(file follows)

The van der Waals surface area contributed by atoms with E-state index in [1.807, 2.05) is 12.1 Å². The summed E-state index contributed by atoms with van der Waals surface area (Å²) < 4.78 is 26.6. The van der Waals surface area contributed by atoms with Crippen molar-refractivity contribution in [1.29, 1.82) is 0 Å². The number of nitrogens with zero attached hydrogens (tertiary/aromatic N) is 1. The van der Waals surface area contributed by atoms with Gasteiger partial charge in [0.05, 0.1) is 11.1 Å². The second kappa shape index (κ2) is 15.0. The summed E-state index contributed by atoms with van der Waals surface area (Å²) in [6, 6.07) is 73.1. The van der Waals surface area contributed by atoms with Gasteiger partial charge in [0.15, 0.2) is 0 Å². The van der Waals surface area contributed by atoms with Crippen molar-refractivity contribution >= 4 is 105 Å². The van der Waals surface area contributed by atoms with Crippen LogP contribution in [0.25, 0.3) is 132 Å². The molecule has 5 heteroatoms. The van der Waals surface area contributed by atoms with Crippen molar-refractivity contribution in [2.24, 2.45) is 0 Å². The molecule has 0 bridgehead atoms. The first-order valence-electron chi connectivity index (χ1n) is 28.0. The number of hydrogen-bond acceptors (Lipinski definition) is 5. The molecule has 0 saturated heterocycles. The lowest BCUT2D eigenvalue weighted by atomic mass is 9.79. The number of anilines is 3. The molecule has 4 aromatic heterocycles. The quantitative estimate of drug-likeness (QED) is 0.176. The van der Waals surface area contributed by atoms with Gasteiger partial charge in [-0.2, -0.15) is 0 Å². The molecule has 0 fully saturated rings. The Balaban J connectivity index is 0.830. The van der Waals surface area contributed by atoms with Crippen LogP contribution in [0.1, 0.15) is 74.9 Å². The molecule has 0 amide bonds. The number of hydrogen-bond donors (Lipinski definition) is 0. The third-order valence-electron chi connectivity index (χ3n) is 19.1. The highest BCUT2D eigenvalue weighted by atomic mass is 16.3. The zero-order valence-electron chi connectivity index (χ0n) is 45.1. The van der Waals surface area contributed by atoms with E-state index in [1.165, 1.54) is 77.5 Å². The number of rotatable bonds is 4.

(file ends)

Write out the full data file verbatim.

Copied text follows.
The van der Waals surface area contributed by atoms with E-state index in [1.807, 2.05) is 12.1 Å². The summed E-state index contributed by atoms with van der Waals surface area (Å²) < 4.78 is 26.6. The van der Waals surface area contributed by atoms with Crippen molar-refractivity contribution in [1.29, 1.82) is 0 Å². The number of nitrogens with zero attached hydrogens (tertiary/aromatic N) is 1. The van der Waals surface area contributed by atoms with Gasteiger partial charge in [0.05, 0.1) is 11.1 Å². The second kappa shape index (κ2) is 15.0. The summed E-state index contributed by atoms with van der Waals surface area (Å²) in [6, 6.07) is 73.1. The van der Waals surface area contributed by atoms with Gasteiger partial charge in [0.15, 0.2) is 0 Å². The van der Waals surface area contributed by atoms with Crippen molar-refractivity contribution >= 4 is 105 Å². The van der Waals surface area contributed by atoms with Crippen LogP contribution in [0.25, 0.3) is 132 Å². The molecule has 5 heteroatoms. The van der Waals surface area contributed by atoms with Crippen molar-refractivity contribution in [2.24, 2.45) is 0 Å². The molecule has 0 bridgehead atoms. The first-order valence-electron chi connectivity index (χ1n) is 28.0. The number of hydrogen-bond acceptors (Lipinski definition) is 5. The molecule has 0 saturated heterocycles. The lowest BCUT2D eigenvalue weighted by atomic mass is 9.79. The number of anilines is 3. The molecule has 4 aromatic heterocycles. The quantitative estimate of drug-likeness (QED) is 0.176. The van der Waals surface area contributed by atoms with Gasteiger partial charge in [-0.2, -0.15) is 0 Å². The molecule has 0 fully saturated rings. The Balaban J connectivity index is 0.830. The van der Waals surface area contributed by atoms with Crippen LogP contribution in [0.1, 0.15) is 74.9 Å². The molecule has 0 amide bonds. The number of hydrogen-bond donors (Lipinski definition) is 0. The third-order valence-electron chi connectivity index (χ3n) is 19.1. The highest BCUT2D eigenvalue weighted by atomic mass is 16.3. The zero-order valence-electron chi connectivity index (χ0n) is 45.1. The van der Waals surface area contributed by atoms with E-state index in [1.165, 1.54) is 77.5 Å². The number of rotatable bonds is 4.